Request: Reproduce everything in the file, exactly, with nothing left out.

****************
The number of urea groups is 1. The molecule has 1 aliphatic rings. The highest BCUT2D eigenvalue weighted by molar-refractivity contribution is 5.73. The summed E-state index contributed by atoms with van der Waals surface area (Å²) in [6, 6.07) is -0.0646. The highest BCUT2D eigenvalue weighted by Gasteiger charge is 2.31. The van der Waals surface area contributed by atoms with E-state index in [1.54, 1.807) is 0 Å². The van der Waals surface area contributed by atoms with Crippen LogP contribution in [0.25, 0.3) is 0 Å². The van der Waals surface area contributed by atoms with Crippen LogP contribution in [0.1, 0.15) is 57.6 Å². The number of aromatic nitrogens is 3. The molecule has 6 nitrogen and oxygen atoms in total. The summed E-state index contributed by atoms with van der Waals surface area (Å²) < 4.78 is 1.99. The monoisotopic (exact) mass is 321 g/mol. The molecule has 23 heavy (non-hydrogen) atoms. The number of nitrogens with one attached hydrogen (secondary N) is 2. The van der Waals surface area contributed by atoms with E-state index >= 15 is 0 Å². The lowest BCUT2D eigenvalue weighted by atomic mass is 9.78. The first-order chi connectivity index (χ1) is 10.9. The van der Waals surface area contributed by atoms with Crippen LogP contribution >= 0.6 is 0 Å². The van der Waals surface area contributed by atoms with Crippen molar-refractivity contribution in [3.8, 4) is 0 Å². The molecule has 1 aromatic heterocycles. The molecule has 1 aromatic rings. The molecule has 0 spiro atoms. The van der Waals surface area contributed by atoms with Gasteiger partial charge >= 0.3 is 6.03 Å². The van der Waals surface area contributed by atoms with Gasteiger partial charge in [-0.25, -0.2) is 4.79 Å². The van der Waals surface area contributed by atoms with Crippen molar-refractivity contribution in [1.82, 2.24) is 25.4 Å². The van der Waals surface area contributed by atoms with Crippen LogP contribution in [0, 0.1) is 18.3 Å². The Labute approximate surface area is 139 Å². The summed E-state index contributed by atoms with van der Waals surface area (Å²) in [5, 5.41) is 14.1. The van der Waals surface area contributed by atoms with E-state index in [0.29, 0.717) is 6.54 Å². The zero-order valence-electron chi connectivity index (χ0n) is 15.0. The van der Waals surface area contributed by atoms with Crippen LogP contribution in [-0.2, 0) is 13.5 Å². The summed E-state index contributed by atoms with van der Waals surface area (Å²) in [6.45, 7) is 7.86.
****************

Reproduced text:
The number of urea groups is 1. The molecule has 1 aliphatic rings. The highest BCUT2D eigenvalue weighted by molar-refractivity contribution is 5.73. The summed E-state index contributed by atoms with van der Waals surface area (Å²) in [6, 6.07) is -0.0646. The highest BCUT2D eigenvalue weighted by Gasteiger charge is 2.31. The van der Waals surface area contributed by atoms with E-state index in [1.54, 1.807) is 0 Å². The van der Waals surface area contributed by atoms with Crippen LogP contribution in [0.25, 0.3) is 0 Å². The van der Waals surface area contributed by atoms with Crippen LogP contribution in [0.1, 0.15) is 57.6 Å². The number of aromatic nitrogens is 3. The molecule has 6 nitrogen and oxygen atoms in total. The summed E-state index contributed by atoms with van der Waals surface area (Å²) < 4.78 is 1.99. The monoisotopic (exact) mass is 321 g/mol. The molecule has 23 heavy (non-hydrogen) atoms. The number of nitrogens with one attached hydrogen (secondary N) is 2. The van der Waals surface area contributed by atoms with E-state index >= 15 is 0 Å². The lowest BCUT2D eigenvalue weighted by atomic mass is 9.78. The first-order chi connectivity index (χ1) is 10.9. The van der Waals surface area contributed by atoms with Crippen LogP contribution >= 0.6 is 0 Å². The van der Waals surface area contributed by atoms with Crippen molar-refractivity contribution in [3.8, 4) is 0 Å². The molecule has 1 aromatic heterocycles. The molecule has 1 aromatic rings. The molecule has 0 spiro atoms. The van der Waals surface area contributed by atoms with Gasteiger partial charge >= 0.3 is 6.03 Å². The van der Waals surface area contributed by atoms with Gasteiger partial charge in [-0.25, -0.2) is 4.79 Å². The van der Waals surface area contributed by atoms with Crippen molar-refractivity contribution in [1.82, 2.24) is 25.4 Å². The van der Waals surface area contributed by atoms with Crippen LogP contribution in [0, 0.1) is 18.3 Å². The Labute approximate surface area is 139 Å². The summed E-state index contributed by atoms with van der Waals surface area (Å²) in [5, 5.41) is 14.1. The van der Waals surface area contributed by atoms with E-state index in [0.29, 0.717) is 6.54 Å². The zero-order valence-electron chi connectivity index (χ0n) is 15.0. The van der Waals surface area contributed by atoms with Crippen LogP contribution in [-0.2, 0) is 13.5 Å². The summed E-state index contributed by atoms with van der Waals surface area (Å²) in [6.45, 7) is 7.86.